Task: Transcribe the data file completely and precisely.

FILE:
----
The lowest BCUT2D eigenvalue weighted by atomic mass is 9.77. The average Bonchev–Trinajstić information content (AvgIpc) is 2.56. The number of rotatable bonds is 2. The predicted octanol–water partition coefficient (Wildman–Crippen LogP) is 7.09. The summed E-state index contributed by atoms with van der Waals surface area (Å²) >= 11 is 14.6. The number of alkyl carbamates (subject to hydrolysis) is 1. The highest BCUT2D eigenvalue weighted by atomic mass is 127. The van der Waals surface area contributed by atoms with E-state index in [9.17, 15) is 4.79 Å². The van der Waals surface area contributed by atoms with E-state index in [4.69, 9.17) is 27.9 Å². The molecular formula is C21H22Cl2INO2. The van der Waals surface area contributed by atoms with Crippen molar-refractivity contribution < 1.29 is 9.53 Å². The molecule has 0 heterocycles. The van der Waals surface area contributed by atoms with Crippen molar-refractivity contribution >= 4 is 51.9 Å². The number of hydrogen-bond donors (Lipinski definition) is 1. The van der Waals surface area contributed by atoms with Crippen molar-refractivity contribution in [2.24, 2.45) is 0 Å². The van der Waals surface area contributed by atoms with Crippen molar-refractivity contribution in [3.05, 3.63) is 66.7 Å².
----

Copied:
The lowest BCUT2D eigenvalue weighted by atomic mass is 9.77. The average Bonchev–Trinajstić information content (AvgIpc) is 2.56. The number of rotatable bonds is 2. The predicted octanol–water partition coefficient (Wildman–Crippen LogP) is 7.09. The summed E-state index contributed by atoms with van der Waals surface area (Å²) >= 11 is 14.6. The number of alkyl carbamates (subject to hydrolysis) is 1. The highest BCUT2D eigenvalue weighted by atomic mass is 127. The van der Waals surface area contributed by atoms with E-state index in [9.17, 15) is 4.79 Å². The van der Waals surface area contributed by atoms with E-state index in [4.69, 9.17) is 27.9 Å². The molecular formula is C21H22Cl2INO2. The van der Waals surface area contributed by atoms with Crippen molar-refractivity contribution < 1.29 is 9.53 Å². The molecule has 0 heterocycles. The van der Waals surface area contributed by atoms with Crippen molar-refractivity contribution >= 4 is 51.9 Å². The number of hydrogen-bond donors (Lipinski definition) is 1. The van der Waals surface area contributed by atoms with Crippen molar-refractivity contribution in [2.24, 2.45) is 0 Å². The van der Waals surface area contributed by atoms with Crippen molar-refractivity contribution in [3.05, 3.63) is 66.7 Å².